In a number of new developments in the story, police officer Michael Slager, who has been fired from the North Charleston police force, appeared in court today by videoconference wearing a jail uniform after a judge denied him bail last night. Meanwhile the chief of the force, Eddie Driggers, said he was “sickened” by what he saw on the video.
“I have watched the video and I was sickened by what I saw,” Driggers said during a news conference that the New York Times described as “emotional and often chaotic,” featuring protesters shouting and interrupting the speakers.
“And I have not watched it since,” Driggers said.
Asked whether the proper protocols were followed after the shooting, Chief Driggers said, “Obviously not.”
While protesters gathered outside City Hall, North Charleston Mayor Keith Summey said he had issued an executive order that all of the officers start wearing body cameras. Summey said the city has a grant to supply 101 body cameras for the officers, with an additional 150 being ordered to outfit every patrol officer. Summey said he wanted to try to calm the community, and with Driggers had personally visited the family of Walter Scott, the 50-year-old mad killed by Slager after a routine traffic stop.
“We let them know how we felt about their loss, and how bad it was,” the mayor said, adding that the city would provide a police escort at the funeral.
In an appearance on the “Today” show Wednesday morning, Scott’s father, Walter Scott Sr., said that without the video, the officer would never have been charged with murder.
“It would have never come to light. They would have swept it under the rug, like they did with many others,” the father said. “When I saw it, I fell to my feet and my heart was broken.”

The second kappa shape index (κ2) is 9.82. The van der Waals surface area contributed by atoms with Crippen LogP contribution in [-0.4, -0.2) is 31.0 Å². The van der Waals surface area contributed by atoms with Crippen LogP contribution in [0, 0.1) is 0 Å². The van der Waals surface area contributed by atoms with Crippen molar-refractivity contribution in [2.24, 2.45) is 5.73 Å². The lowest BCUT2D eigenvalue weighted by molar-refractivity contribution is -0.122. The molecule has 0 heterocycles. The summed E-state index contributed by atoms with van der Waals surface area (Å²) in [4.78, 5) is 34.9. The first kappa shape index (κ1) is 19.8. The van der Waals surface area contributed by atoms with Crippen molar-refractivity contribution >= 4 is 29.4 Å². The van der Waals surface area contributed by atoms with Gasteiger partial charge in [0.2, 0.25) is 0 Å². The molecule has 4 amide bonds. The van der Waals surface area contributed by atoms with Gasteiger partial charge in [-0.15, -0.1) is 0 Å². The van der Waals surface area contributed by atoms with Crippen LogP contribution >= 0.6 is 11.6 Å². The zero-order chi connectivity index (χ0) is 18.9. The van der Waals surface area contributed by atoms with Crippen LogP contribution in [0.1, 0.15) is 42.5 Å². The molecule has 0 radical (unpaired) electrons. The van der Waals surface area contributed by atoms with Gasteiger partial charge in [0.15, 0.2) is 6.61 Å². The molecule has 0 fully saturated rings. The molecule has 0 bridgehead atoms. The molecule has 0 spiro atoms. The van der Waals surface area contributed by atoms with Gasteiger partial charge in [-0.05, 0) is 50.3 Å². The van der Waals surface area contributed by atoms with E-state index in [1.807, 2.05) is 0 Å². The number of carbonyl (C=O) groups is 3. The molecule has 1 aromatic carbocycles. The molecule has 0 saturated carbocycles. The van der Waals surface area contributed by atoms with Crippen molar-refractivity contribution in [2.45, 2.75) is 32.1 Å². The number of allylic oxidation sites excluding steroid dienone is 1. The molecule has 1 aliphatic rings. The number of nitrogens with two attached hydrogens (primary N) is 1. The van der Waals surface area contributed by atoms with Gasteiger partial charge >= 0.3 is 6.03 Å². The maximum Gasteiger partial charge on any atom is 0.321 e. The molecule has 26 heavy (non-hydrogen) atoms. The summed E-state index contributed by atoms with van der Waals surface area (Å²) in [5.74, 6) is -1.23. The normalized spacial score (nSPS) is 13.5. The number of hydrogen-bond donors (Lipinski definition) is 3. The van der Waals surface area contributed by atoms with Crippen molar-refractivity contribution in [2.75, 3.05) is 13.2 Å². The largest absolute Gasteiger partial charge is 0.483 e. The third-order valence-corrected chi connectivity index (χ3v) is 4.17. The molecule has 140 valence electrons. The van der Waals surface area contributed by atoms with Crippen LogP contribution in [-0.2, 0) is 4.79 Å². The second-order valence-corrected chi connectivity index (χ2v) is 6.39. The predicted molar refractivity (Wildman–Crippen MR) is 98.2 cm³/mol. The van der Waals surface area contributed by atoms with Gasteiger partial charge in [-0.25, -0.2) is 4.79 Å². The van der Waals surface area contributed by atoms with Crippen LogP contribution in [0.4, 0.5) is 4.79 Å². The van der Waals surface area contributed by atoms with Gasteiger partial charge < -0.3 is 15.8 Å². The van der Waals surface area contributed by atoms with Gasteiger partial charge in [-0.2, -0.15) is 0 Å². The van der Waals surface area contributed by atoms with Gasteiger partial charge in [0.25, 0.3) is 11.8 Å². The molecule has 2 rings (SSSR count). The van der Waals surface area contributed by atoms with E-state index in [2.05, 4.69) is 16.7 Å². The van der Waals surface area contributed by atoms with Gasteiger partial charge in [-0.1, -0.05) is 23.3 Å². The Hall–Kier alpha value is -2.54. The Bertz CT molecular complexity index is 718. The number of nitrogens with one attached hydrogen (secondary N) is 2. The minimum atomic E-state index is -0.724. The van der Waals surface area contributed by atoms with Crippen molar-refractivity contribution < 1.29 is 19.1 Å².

During his court appearance, Slager said he was a married father of two stepchildren. He disclosed that his wife was expecting another child and he lived near the North Charleston neighborhood where the shooting took place. City officials said his wife would be able to keep health insurance during her pregnancy, which is in the eighth month.
In a surprisingly quick move, officials in North Charleston, South Carolina, yesterday charged police officer Michael T. Slager, 33, with murder after viewing a bystander’s video showing Slager shooting an unarmed Black man in the back on Saturday as he tried to run away.
Walter L. Scott, 50, died at the scene after being hit five times—three times in the back, once in the upper buttocks and once in the ear, with at least one bullet entering his heart—according to the Scott family lawyer, Chris Stewart, based on information he got from the coroner.
It was a stunning development because of its rarity—officers almost never get charged for killing civilians, particularly when they claim they feared for their life, as Slager did.
“When you’re wrong, you’re wrong,” North Charleston Mayor Keith Summey, who is white, said during a news conference yesterday evening. “And if you make a bad decision, don’t care if you’re behind the shield or just a citizen on the street, you have to live by that decision.”
Slager, who served in the Coast Guard before joining the force five years ago, according to the New York Times, said he had feared for his life because he said Scott had taken his stun gun in a scuffle after a traffic stop.
But the video taken by a bystander appears to debunk those claims, showing Scott running away with what appear to be wires from the stun gun protruding from his back and quickly being taken down when Slager fired eight shots at his retreating form.